Madhabpur Lake, in Srimongal.

After our jungle treck in the Lawachara rain forest (see my post yesterday), and a vaguely Indian lunch in a Srimongal restaurant (the Nan had the fluffy thickness of brioche, very different from Indian Nan, but the dal was just the way I love it, with lots of coriander, not too dry, and not too liquid either), our guide took us to a tribal village, and then to Madhabpur Lake.

Apparently, people indigenous to the states of Bihar, Orissa and Assam were brought to this area by the British to work in the tea gardens, and pineapple, rubber, and lemon plantations. These ethnic minorities seem to live in isolated communities ; most practice Hinduism, some are Christians, and their prospects are very limited. We saw a young woman at a weaving loom (picture below) : the cloth they produce is for Aarong, a fair trade organization established by the BRAC NGO and a well-known and beautifully supplied shop in Dhaka, and most cities around Bangladesh.

Our children had an absolute ball playing with the village goats. I'm not sure the goats enjoyed their visit quite as much.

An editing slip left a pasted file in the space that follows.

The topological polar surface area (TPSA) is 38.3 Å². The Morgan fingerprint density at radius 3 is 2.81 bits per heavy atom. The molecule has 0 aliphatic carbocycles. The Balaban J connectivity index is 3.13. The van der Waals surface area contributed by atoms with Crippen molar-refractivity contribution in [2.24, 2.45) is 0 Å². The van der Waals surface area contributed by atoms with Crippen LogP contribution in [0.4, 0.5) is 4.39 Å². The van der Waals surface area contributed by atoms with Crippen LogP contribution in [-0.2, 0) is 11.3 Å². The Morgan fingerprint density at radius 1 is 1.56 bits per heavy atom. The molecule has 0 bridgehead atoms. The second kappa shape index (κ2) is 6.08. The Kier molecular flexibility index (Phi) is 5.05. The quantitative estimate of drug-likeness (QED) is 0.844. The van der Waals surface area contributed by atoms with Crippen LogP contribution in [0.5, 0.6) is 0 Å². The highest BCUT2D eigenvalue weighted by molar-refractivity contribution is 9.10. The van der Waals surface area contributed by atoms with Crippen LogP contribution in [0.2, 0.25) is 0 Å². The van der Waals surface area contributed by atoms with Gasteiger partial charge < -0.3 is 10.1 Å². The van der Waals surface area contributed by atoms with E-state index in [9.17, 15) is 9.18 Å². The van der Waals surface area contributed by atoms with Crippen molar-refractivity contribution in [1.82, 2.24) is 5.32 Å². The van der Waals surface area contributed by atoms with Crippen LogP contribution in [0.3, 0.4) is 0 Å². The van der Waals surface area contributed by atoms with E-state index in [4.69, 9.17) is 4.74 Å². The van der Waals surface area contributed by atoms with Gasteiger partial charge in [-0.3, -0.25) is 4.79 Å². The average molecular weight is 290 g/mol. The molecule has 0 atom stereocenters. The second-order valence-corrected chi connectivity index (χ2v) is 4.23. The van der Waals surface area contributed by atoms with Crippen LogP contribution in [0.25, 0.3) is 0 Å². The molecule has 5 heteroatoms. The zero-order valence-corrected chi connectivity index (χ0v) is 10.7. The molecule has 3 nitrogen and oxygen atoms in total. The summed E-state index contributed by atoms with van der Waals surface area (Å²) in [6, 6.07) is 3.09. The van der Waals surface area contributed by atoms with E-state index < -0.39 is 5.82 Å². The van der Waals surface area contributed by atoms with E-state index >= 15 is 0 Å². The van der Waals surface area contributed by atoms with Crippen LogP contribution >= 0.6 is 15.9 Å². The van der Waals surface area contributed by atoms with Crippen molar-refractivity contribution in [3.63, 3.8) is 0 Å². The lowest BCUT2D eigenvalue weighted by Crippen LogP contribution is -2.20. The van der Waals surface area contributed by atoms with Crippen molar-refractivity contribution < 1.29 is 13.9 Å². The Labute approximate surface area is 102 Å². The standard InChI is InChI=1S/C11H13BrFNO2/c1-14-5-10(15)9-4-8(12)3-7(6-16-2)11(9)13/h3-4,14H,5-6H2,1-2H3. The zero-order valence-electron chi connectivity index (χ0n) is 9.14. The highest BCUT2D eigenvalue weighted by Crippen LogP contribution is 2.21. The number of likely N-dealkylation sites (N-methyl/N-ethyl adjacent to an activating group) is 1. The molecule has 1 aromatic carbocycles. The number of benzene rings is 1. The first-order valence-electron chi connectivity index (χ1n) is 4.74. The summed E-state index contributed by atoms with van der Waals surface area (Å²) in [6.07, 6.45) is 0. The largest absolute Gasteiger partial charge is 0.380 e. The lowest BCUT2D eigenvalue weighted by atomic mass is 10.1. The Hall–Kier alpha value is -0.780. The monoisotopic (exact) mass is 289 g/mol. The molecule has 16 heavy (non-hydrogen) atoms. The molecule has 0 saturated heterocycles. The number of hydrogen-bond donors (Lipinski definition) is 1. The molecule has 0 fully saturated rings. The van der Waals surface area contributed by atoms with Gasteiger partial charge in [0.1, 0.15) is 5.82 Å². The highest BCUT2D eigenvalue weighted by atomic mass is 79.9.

After the village, we headed for Madhabpur Lake, the short journey offering a few more photo opportunities.

Tea shop, one of many. Just as in India, rare is a corner without a small shack selling tea - usually served in a glass.

Nothing had prepared me for the sight of the lake and its surroundings. Carpets of purple lotus flowers hem the borders of a lake with multiple arms, so wide we could not see the whole expanse of it. A very short hike takes you to the top of the low hills planted with tea bushes, and from there, the view is simply breathtaking. We were there just before dusk, and watched the sun go down, its reddening disk reflected in the water below. As we waited for some of our companions still taking pictures, I joined our guide, a very tall young student from the area, who was sitting by the lake. He told me that a few weeks earlier, he had taken his girlfriend to this very spot, declared his love, and asked her to marry him. Which is why he sat there.

The following day, as we were walking through tea gardens, I asked him about his fiancée. She’s a student like him and they met at university. Of course, I had to ask him about arranged marriage in Hindu communities. He told me this was no longer compulsory.

Next post, we’ll go back to Srimongal for a bit of boating in the Baikka Beel (Wetlands), and for the children (to their immense delight and their parents’ dismay) a fully clothed dip in the river running at the foot of the Red Hill, after going through a tea garden and a rubber plantation.


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